Sexton went on to say how he might’ve approached this tournament if he hadn’t one this year.

“I probably would have taken Saturday off to watch college football, and may have played Sunday if I needed a second bullet, but I don’t think I would’ve fired three,” Sexton said.

Sexton will enter Day 2 with 64,100, eerily close to the 64,600 he entered Day 2 with one season ago when he won the WPT Montreal Main Event at Playground Poker Club.

Day 2 will see 234 players return to action at Playground Poker Club on Monday, November 13. The cards will be in the air at 12 p.m. ET, and the plan is to play through nine 60-minute levels. Based off last season’s event, Day 2 is when the field should reach the money, and this season the top 76 finishers are set to cash in the WPT Montreal Main Event.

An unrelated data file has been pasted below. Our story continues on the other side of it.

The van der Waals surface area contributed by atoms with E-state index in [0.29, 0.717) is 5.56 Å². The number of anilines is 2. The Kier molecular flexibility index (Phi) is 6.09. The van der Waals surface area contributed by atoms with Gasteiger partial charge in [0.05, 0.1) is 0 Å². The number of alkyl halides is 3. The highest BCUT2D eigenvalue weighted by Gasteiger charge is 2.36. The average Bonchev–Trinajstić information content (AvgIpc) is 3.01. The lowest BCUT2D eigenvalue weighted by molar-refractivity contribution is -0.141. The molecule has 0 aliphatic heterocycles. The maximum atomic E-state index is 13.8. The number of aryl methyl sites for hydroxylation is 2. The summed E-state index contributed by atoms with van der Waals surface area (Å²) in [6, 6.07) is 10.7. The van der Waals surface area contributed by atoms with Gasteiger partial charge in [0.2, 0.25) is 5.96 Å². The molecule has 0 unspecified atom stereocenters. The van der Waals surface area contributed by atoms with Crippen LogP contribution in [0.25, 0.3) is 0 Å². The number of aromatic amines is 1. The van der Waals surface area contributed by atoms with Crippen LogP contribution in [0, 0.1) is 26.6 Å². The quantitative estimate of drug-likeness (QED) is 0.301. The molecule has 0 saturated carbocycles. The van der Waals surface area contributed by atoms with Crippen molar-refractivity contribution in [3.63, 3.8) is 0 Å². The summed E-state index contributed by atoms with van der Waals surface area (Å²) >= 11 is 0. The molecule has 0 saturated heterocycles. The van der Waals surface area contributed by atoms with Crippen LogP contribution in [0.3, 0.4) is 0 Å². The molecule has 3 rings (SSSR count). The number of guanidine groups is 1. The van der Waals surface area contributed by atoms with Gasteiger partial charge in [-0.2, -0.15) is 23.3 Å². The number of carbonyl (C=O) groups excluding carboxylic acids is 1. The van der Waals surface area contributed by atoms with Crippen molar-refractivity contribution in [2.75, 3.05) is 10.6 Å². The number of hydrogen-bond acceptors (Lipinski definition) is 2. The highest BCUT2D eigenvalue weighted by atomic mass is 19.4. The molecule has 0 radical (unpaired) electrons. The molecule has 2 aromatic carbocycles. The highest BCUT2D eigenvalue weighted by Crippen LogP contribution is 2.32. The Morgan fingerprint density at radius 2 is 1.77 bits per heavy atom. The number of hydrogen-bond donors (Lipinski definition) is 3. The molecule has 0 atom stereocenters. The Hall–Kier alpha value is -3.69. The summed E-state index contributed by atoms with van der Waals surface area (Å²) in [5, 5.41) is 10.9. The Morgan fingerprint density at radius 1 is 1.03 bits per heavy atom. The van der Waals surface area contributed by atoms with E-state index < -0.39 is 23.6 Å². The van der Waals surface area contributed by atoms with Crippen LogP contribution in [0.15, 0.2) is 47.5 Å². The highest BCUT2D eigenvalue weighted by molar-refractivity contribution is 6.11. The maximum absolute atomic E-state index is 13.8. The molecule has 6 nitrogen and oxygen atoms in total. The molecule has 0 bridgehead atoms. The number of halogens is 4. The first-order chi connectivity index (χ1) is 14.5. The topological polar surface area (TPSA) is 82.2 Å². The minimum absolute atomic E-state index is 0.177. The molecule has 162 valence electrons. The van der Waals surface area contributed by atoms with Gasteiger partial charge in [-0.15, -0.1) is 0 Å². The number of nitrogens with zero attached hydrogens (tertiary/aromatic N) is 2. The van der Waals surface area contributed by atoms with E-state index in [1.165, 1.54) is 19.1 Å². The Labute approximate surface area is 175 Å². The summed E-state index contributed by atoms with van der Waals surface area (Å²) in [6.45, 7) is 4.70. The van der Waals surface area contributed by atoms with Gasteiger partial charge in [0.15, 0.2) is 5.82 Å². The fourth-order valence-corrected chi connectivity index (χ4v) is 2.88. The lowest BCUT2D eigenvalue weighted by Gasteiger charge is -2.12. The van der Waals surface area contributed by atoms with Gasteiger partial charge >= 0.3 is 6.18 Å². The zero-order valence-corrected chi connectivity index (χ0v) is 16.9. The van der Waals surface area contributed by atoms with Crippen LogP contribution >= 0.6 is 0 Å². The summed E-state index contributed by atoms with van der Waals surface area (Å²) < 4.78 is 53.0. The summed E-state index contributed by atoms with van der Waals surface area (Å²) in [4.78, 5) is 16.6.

Of note, the Action Clock, provided by Protection Poker, will be added to the mix once the tournament reaches the point when the field is one table off of the money. Under the rules of the Action Clock, players will have 30 seconds with each decision and a set amount of 30-second time extension chips should they need addition time.

As always you can keep your browsers pointed right here to for continued coverage of the Season XVI WPT Montreal Main Event.

Check out the Day 1a recap and Day 1b recap to find out what happened leading into Day 1c of the Season XVI WPT Montreal Main Event.

Photography by Joe Giron /